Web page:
Define your goals and improve your data skills, four alumni product managers suggest.
- February 18, 2020
When product teams and product marketing teams collaborate, they create a better end result, said Jessica Peet, ’14, senior leader of product marketing at Amazon. But how can they best work together?
At the Tech Product Management and Product Marketing Management Workshop held during the past Autumn Quarter, Peet joined managers and product marketing managers from Facebook, Google, Groupon, and HERE Technologies to discuss their roles, as well as share how they’ve collaborated with other teams and how they helped create successful products.
The panel moderated by Art Middlebrooks, clinical professor of marketing and executive director of the James M. Kilts Center for Marketing, was hosted for current students by the Kilts Center in collaboration with the Full-Time Booth Technology Group. Here are four takeaways:
At Amazon, Peet said that the product marketing management teams bring the voice of the customer deeper into the consciousness of the product teams. “Everybody's responsible for understanding how their customers use and don’t use their products, but marketing is typically pulled back a little bit,” Peet said. This allows marketers to have fresher eyes, Peet said, which can help them solve nagging problems, such as why customers are tuning out or aren’t adopting the product.
Sarav Subramani, ’08, product strategy and innovation lead at Groupon, said that working with multiple teams requires taking into account perspectives from various stakeholders and using data generated from those discussions to build a plan forward. “The nature of learning from and working with multiple perspectives is fun because it’s extremely collaborative,” he said.
A product manager helps teams set goals, meet them, and make the best decisions they can, said Zimran Ahmed, ’03, a product manager at Facebook.
“What that means at any given period can change,” Ahmed said. “Maybe there’s a legal block you need to remove. Maybe you need to stack something up. Maybe you need to set up a partnership in a particular way. But fundamentally what you’re trying to do is define goals, set context, [and] help the team succeed.”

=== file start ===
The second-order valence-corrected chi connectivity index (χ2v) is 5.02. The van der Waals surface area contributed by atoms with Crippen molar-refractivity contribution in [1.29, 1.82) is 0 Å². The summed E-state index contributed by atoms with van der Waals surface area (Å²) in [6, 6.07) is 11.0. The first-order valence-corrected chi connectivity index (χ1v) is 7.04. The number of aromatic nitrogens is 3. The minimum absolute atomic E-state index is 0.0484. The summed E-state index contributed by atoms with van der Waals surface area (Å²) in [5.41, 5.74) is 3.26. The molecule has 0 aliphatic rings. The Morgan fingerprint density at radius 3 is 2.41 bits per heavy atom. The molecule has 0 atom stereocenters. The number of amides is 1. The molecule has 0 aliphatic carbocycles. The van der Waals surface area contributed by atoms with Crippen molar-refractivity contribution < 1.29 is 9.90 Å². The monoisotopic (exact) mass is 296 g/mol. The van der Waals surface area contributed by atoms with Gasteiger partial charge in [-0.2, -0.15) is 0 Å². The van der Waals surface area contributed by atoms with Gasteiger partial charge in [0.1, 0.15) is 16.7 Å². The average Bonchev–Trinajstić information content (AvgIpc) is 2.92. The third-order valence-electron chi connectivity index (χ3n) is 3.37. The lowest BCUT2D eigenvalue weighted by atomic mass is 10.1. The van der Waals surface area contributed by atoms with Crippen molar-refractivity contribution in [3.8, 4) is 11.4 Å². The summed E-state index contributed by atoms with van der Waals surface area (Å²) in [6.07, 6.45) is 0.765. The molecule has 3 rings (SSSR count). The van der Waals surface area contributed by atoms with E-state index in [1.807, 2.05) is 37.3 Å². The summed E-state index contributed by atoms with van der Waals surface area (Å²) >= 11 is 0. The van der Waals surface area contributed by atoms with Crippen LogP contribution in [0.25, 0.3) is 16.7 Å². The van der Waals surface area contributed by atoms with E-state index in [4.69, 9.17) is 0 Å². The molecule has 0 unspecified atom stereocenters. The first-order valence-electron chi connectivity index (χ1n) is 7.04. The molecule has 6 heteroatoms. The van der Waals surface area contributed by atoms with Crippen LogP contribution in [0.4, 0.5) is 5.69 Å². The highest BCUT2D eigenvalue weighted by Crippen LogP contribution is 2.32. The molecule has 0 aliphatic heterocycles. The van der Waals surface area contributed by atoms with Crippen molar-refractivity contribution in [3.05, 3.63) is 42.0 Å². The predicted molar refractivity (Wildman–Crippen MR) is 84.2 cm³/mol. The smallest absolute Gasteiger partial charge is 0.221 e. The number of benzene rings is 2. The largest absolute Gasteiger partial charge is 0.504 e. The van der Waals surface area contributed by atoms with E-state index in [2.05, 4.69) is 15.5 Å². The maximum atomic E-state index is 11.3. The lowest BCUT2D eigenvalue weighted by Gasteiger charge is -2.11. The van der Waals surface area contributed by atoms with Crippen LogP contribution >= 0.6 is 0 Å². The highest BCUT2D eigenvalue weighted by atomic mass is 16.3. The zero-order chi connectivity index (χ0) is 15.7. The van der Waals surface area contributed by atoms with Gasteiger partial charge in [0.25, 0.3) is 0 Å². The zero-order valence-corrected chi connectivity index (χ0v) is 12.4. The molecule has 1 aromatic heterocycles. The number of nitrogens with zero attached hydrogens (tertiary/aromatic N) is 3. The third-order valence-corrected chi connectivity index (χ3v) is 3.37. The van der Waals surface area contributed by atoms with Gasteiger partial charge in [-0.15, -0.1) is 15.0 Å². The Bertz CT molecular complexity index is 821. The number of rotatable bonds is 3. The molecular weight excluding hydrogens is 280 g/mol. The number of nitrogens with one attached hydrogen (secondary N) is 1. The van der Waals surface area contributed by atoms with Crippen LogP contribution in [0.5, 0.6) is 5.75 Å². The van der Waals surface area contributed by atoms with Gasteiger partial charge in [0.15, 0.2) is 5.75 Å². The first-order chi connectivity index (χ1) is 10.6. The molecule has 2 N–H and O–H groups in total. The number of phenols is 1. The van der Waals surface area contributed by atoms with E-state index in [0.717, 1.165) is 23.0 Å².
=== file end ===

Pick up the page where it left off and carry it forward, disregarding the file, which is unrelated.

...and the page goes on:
Eunice Kim, ’05, director of Google Play, said that one important context for product marketing managers is the product’s go-to-market plan, which they should be thinking about from day one. She said that products often fail if they’re taken to the wrong market or taken to the right market in the wrong way.
Product managers and product marketing managers must be comfortable with the data sources their companies use and they must instrument their products appropriately, Peet said. This will help them collect good data and make smart decisions.
Kim added a caveat: while you’re improving your data skills, improve your judgment too. Product teams always need to juggle quality, speed, and resources, so managers must be thoughtful about how data can help them become more efficient. She suggests asking questions such as: “What are things that you need to make decisions on now? What are things that you can let go?”
“I tell people the line through every stage in my career has been psychology,” Peet said. Every job has included some component of understanding human behavior, Peet said.
To better understand behavior, ask questions. Matt Preyss, ’14, a product marketing manager of autonomous driving and connected services at HERE Technologies, said that it’s important to ask good questions of both the product team and the customers.
To know the customer, Preyss said that product marketing managers should ask questions that pique customer interest. Dig deeper, he said, as the answers may help find problems that the product team can fix. On the product side, Preyss suggested asking the product team what they’re working on and the reasons they’ve prioritized certain features. Then, product marketing managers must balance that information with what they’ve learned from the customer to inform their own decisions.
Editor’s note: As of January 2020, Peet is now a director of PM at Redmond, Washington-based Microsoft.
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